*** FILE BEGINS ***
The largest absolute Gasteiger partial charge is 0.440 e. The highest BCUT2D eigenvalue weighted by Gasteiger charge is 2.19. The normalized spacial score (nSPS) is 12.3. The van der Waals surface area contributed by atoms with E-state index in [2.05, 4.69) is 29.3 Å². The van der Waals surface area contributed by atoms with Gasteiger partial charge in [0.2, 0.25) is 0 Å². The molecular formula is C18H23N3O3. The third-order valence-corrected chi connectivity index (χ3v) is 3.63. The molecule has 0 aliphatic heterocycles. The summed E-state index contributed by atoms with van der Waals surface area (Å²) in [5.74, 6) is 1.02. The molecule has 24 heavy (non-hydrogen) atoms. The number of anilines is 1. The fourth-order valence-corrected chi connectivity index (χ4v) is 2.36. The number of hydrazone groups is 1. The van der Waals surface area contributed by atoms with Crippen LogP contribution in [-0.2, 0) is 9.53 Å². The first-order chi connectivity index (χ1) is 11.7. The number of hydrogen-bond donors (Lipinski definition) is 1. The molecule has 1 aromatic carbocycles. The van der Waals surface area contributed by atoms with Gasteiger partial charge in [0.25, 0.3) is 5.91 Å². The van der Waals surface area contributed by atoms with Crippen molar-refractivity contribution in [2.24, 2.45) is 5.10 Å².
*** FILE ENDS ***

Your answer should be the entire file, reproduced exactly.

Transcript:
The largest absolute Gasteiger partial charge is 0.440 e. The highest BCUT2D eigenvalue weighted by Gasteiger charge is 2.19. The normalized spacial score (nSPS) is 12.3. The van der Waals surface area contributed by atoms with E-state index in [2.05, 4.69) is 29.3 Å². The van der Waals surface area contributed by atoms with Gasteiger partial charge in [0.2, 0.25) is 0 Å². The molecular formula is C18H23N3O3. The third-order valence-corrected chi connectivity index (χ3v) is 3.63. The molecule has 0 aliphatic heterocycles. The summed E-state index contributed by atoms with van der Waals surface area (Å²) in [5.74, 6) is 1.02. The molecule has 24 heavy (non-hydrogen) atoms. The number of anilines is 1. The fourth-order valence-corrected chi connectivity index (χ4v) is 2.36. The number of hydrazone groups is 1. The van der Waals surface area contributed by atoms with Crippen LogP contribution in [-0.2, 0) is 9.53 Å². The first-order chi connectivity index (χ1) is 11.7. The number of hydrogen-bond donors (Lipinski definition) is 1. The molecule has 1 aromatic carbocycles. The van der Waals surface area contributed by atoms with Gasteiger partial charge in [0.25, 0.3) is 5.91 Å². The van der Waals surface area contributed by atoms with Crippen molar-refractivity contribution in [2.24, 2.45) is 5.10 Å².